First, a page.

Aleš HolečekAug 1, 2022
Last week, we celebrated the thirty-second anniversary of the Americans with Disabilities Act (ADA), a civil rights law that prohibits discrimination against individuals with disabilities in all areas of public life, including jobs, schools, transportation, and all public and private places that are open to the general public. The ADA helps ensure that people with disabilities have the same rights and opportunities as everyone else. At Microsoft, we support the ADA’s goal by developing products and features that help our customers drive greater accessibility and inclusion across their organizations, especially as so many transition to hybrid and remote work. This summer, we’ve continued to push forward in three key areas crucial to inclusion in the hybrid workplace: making meetings more accessible to all, providing more flexible and streamlined options for creating and consuming content, and supporting mental health and neurodiversity through features that give you greater control over time and tasks.
As we move further into the era of hybrid work, online meetings have remained a central part of daily life for many – and like all other parts of the workplace, it’s important that those meetings be accessible to everyone. This quarter, we’ve continued on our path toward greater inclusivity in Microsoft Teams meetings for people with disabilities.
Add something to your PowerPoint slides to make them more engaging: you! With the Cameo feature in PowerPoint, you can insert a live camera feed directly into your presentation. Placing the presenter in the slide with the rest of the content helps all participants follow along more naturally and makes lip reading easier for deaf and hard of hearing viewers. Cameo is available in PowerPoint for Windows and Mac, and will appear when you present in PowerPoint Live in Teams as well (in public preview). And now in Insiders, Cameo with Recording Studio allows you to easily customize the size, position, shape, and effects on your camera feed for a more personal and immersive message within recorded presentations. Learn more about presenting with cameo.
Continuing our work toward better supporting deaf and hard of hearing users in Teams meetings across a range of scenarios, we recently expanded CART captioning, Live Captions, and Live Transcription to the Teams web client on Chrome and Edge browsers and extended support for Live Transcription to Teams on VDI for Azure Virtual Desktop and Live Captions for Teams on VDI for VMWare. We also increased the total number of spoken languages supported in Live Captions and Live Transcription to 34, adding Czech, Thai, Hebrew, Portuguese, Vietnamese, and Turkish. These enhancements provide more flexibility for meeting attendees to choose the platform and options that work best for them while continuing to meet their accessibility needs.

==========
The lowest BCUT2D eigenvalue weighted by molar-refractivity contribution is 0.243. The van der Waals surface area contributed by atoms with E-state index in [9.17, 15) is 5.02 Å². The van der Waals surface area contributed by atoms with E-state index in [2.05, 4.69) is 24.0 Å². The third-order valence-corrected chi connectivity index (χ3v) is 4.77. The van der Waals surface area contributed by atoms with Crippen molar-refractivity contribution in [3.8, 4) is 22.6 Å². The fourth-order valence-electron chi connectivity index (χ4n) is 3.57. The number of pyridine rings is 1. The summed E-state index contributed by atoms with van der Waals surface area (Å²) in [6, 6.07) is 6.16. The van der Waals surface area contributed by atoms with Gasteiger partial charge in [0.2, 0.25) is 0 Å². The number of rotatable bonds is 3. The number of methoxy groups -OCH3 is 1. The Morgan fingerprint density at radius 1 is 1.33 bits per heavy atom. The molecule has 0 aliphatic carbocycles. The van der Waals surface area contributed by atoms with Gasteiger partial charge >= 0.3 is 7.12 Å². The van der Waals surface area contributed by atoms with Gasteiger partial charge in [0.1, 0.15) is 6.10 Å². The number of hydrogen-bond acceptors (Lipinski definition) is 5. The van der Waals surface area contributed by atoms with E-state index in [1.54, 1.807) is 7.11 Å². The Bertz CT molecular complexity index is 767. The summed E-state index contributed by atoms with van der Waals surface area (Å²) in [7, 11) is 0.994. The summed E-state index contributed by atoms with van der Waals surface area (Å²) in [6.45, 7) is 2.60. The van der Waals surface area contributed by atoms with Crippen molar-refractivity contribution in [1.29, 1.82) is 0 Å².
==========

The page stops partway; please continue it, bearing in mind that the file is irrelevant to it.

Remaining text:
And beyond Teams, WebVTT caption files can now be added to embedded videos in presentations composed in PowerPoint for Mac (currently in Insiders). You can also now add or edit captions and transcripts for Stream videos (including Teams meeting recordings) stored in SharePoint or OneDrive for Business to improve accessibility and accuracy, especially for tough-to-capture content like acronyms. All these features are helpful for deaf and hard of hearing participants and across a whole range of other situations, like communicating in a second language, following along from a noisy café, or catching up with conversations after joining late. Learn more about using CART captions, Live Captions, and Live Transcription in Teams.